With the coronavirus pandemic threatening to overwhelm health care in the United States, states are moving quickly to find policy solutions to address the growing crisis. One critical tool that state lawmakers are using are emergency orders that loosen occupational licensing restrictions to ensure that as many medical professionals as possible can serve patients in their state.
On March 12, Wisconsin Governor Tony Evers issued Executive Order 72 declaring a health emergency. But unlike other governors, Evers has not yet issued any orders that would provide for emergency, temporary, or out-of-state licensing for medical professionals.
State senator Dale Kooyenga issued a letter to the Wisconsin Department of Safety and Professional Services (DSPS) and the Wisconsin Department of Health Services (DHS) on March 17 urging regulators to take these steps. Kooyenga wrote in part:
It has come to my attention that the state has the ability during an emergency to grant reciprocal credentials to providers from other states that may not have more stringent licensing requirements than Wisconsin. I ask you to exercise these powers and issue a public statement clarifying that licenses from all states will be honored.
Furthermore, state law allows the credentials of someone who might be retired or may have left the profession up to ten years ago to re-enter practice if they left the profession in good standing. This is an opportunity to offer the chance for retired or dormant health care professionals to serve during a difficult time when their service would be very valuable. I request that you make the public and our health care providers aware so that they are given the opportunity to assist.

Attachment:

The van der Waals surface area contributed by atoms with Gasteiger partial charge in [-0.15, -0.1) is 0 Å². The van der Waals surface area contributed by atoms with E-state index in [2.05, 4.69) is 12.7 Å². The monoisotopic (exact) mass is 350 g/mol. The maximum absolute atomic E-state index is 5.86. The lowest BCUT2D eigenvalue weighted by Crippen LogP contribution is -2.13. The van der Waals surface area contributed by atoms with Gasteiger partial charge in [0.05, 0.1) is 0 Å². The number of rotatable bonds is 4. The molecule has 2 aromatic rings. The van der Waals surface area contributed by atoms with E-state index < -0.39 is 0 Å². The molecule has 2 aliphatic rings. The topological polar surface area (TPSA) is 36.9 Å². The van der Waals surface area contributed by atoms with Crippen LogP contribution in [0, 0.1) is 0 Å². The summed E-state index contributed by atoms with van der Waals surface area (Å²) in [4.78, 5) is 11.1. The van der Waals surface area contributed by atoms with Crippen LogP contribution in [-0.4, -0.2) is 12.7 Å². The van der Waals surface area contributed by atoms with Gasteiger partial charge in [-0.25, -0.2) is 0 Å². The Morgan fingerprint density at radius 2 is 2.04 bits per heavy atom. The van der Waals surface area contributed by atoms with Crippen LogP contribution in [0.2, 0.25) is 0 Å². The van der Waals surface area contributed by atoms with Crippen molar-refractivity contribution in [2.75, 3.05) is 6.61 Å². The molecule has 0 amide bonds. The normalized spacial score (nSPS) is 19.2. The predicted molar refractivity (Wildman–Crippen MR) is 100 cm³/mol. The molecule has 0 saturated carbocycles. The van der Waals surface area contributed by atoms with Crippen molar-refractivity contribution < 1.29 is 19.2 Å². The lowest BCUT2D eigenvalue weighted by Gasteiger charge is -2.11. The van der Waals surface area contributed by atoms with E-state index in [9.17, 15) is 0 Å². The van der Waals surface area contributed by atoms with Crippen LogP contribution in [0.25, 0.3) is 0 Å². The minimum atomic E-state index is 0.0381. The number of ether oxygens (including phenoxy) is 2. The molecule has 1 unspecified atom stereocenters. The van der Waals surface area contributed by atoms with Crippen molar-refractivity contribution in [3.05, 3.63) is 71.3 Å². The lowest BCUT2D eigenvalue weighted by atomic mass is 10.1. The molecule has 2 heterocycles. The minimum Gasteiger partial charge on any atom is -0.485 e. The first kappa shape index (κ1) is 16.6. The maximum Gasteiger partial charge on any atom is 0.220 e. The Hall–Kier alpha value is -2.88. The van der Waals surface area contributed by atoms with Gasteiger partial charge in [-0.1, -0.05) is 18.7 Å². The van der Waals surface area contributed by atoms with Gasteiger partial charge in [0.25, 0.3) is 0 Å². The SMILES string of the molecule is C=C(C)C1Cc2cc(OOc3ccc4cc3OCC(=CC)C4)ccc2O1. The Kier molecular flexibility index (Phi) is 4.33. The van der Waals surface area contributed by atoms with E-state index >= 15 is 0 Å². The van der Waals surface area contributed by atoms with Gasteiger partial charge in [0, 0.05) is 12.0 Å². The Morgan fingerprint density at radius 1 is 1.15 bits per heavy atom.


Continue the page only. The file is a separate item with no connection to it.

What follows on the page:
Across the country, governors have made loosening licensing rules and slashing through red tape a key policy response to the COVID-19 pandemic.
Washington, one of the hardest hit states in the country, is allowing “Health professionals licensed in other states [to] practice in Washington by registering through the emergency volunteer health practitioner process or by applying for a WA license, which may result in the department issuing a temporary practice permit.”
In Colorado, an order from Governor Jared Polis “asked the Colorado Department of Regulatory Agencies (DORA) to cut through red tape on licensing medical professionals so that medical professionals with licenses in other states can be licensed in Colorado as quickly as possible. The state has already contracted to have dozens of nurses from out-of-state arrive… to help with Colorado communities that have been hit the hardest.”
Massachusetts Governor Charlie Baker’s emergency declaration allowed the state’s Board of Nursing and Department of Public Health to put in place emergency procedures that allow out-of-state medical professionals and nurses the ability to get licensed in the Bay State in just one day.
Texas Governor Greg Abbott is taking similar measures but is also appealing to retired medical professionals who have been out of the field for two years or less to return to active status through an expedited process.
None of these measures alone will solve the looming crisis. But occupational licensing restrictions, particularly in the medical field, hinder care across state lines. Now is the time to change that, perhaps for good. But right now, Wisconsin ought to quickly move to cut red tape and expedite licensing for out-of-state and retired medical professionals in order to manage the looming surge of coronavirus cases.
Collin Roth is the Director of Communication and a Policy Analyst with the Wisconsin Institute for Law & Liberty.